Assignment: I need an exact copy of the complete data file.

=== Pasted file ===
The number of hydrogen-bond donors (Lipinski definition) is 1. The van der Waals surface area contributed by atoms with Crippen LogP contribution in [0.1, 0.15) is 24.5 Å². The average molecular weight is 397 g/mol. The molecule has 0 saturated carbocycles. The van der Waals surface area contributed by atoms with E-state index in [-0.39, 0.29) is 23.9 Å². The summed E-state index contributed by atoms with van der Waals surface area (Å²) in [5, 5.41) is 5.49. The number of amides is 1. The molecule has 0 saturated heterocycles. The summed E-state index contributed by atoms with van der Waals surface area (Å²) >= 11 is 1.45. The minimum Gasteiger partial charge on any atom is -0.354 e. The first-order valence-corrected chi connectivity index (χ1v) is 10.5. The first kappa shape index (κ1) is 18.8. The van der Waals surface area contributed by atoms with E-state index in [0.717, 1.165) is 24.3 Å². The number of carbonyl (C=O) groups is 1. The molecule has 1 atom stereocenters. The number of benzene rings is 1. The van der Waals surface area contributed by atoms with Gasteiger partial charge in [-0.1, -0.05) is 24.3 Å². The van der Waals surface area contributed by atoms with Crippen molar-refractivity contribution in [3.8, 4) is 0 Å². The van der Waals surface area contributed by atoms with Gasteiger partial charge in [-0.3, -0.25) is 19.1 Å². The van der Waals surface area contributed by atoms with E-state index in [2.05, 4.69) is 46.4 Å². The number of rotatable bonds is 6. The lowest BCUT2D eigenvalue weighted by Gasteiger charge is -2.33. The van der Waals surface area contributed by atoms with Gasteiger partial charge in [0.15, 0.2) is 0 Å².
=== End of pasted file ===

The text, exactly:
The number of hydrogen-bond donors (Lipinski definition) is 1. The van der Waals surface area contributed by atoms with Crippen LogP contribution in [0.1, 0.15) is 24.5 Å². The average molecular weight is 397 g/mol. The molecule has 0 saturated carbocycles. The van der Waals surface area contributed by atoms with E-state index in [-0.39, 0.29) is 23.9 Å². The summed E-state index contributed by atoms with van der Waals surface area (Å²) in [5, 5.41) is 5.49. The number of amides is 1. The molecule has 0 saturated heterocycles. The summed E-state index contributed by atoms with van der Waals surface area (Å²) >= 11 is 1.45. The minimum Gasteiger partial charge on any atom is -0.354 e. The first-order valence-corrected chi connectivity index (χ1v) is 10.5. The first kappa shape index (κ1) is 18.8. The van der Waals surface area contributed by atoms with E-state index in [0.717, 1.165) is 24.3 Å². The number of carbonyl (C=O) groups is 1. The molecule has 1 atom stereocenters. The number of benzene rings is 1. The van der Waals surface area contributed by atoms with Gasteiger partial charge in [-0.1, -0.05) is 24.3 Å². The van der Waals surface area contributed by atoms with Crippen molar-refractivity contribution in [3.8, 4) is 0 Å². The van der Waals surface area contributed by atoms with Gasteiger partial charge in [-0.3, -0.25) is 19.1 Å². The van der Waals surface area contributed by atoms with E-state index in [2.05, 4.69) is 46.4 Å². The number of rotatable bonds is 6. The lowest BCUT2D eigenvalue weighted by Gasteiger charge is -2.33. The van der Waals surface area contributed by atoms with Gasteiger partial charge in [0.15, 0.2) is 0 Å².